Here is where Infinity Pool flexes its storytelling muscles: James learns the consequences of his actions are unusual thanks to some quirks in La Tolqua’s legal system. In La Tolqua, most crimes are punishable only with the most severe means. From murder to drug use to the profane, their system demands blood be shed for deviating outside of their rules. They do give leeway to their wealthy tourists to participate in an ancient cultural rite that allows them to carry out whatever heinous act comes to their mind, so long as someone close to home takes the blame as proxy. To say more would venture into spoilers, but Infinity Pool ensures that its messages and themes of identity mix in poetically with its denouncement of rich ennui.
Searing commentary on the destructive nature of the rich and bored, Infinity Pool uses its literal depiction of the 1% escaping consequences as a broader indignation of a culture that allows it. By finding a way to put forth a proxy to accept punishment for their crimes, the rich use La Tolqua as their playground. Taking dangerous hallucinogens, having gluttonous orgies, and embarking on tours of panic and destruction, they are limitless in their quest for fulfillment and pleasure. Knowing that their money will buy their safety no matter the crime or victim, their incentives for behaving like those who cannot afford legal cushion evaporates. While La Tolqua’s system is extreme and obscene, is it really that different from what reality is for many now?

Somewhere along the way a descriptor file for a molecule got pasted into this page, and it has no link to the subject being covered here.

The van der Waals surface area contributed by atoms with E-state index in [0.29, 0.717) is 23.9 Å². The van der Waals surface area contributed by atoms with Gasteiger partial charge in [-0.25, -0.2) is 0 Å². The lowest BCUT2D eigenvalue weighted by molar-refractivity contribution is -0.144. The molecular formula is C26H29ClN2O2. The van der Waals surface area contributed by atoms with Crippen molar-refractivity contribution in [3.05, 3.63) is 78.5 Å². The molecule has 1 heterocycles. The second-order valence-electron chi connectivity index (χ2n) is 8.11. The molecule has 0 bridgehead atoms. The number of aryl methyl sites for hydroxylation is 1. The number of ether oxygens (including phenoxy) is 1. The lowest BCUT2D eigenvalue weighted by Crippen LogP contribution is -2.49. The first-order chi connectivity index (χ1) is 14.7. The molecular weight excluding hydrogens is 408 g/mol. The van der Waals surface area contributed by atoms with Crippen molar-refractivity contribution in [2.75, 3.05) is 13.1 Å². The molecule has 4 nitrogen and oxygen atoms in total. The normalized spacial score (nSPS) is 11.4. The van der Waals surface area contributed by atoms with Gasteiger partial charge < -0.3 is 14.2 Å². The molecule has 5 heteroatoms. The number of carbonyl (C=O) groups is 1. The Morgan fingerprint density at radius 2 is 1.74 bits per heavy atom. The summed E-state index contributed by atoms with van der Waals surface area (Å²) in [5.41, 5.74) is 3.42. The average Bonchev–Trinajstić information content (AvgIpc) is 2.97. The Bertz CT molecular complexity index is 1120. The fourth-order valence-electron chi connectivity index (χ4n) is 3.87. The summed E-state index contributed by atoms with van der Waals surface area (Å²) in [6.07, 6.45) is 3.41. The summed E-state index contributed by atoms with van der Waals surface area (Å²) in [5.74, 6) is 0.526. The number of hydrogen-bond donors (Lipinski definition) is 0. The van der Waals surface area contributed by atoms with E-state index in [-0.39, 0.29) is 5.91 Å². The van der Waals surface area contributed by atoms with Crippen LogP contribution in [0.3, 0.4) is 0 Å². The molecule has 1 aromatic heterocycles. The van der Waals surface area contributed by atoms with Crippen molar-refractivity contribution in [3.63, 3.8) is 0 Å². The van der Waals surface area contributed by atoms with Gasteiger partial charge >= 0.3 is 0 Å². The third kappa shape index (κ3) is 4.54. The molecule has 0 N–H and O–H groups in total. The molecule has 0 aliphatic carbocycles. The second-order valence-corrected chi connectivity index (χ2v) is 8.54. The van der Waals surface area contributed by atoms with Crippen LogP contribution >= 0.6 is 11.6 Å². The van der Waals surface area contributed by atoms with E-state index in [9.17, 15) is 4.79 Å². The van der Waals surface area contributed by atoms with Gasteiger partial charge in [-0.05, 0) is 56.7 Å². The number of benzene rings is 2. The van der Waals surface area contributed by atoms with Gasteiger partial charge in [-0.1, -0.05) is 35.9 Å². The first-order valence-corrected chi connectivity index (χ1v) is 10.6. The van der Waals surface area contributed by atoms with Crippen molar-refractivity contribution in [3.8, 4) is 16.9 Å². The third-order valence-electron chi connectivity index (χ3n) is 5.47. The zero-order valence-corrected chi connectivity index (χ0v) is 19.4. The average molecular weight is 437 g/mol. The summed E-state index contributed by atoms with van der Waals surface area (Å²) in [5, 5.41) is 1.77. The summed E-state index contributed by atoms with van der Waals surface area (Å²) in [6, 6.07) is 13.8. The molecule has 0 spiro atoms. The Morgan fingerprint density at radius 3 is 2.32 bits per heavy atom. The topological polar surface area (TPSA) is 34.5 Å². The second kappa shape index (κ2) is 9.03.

James’s journey is both physical and mental. After experiencing the process, he has torn himself apart both literally and figuratively by what he has done. He struggles to accept the terrible things he has done but cannot verbalize his feelings, as no one understands or cares. This is not highlighted more clearly than in the final moments he spends with his newfound “friends” on the bus and at the airport. Driven to this state by Gabi’s insistence, he is left with no way to process and thus trapped in a state of tortured acceptance. Drugs, sex, and the unquenchable pursuit of destruction force James to confront the monster he has become. It also begs the question, was he always this way and did his new friends coax out the real him into the light?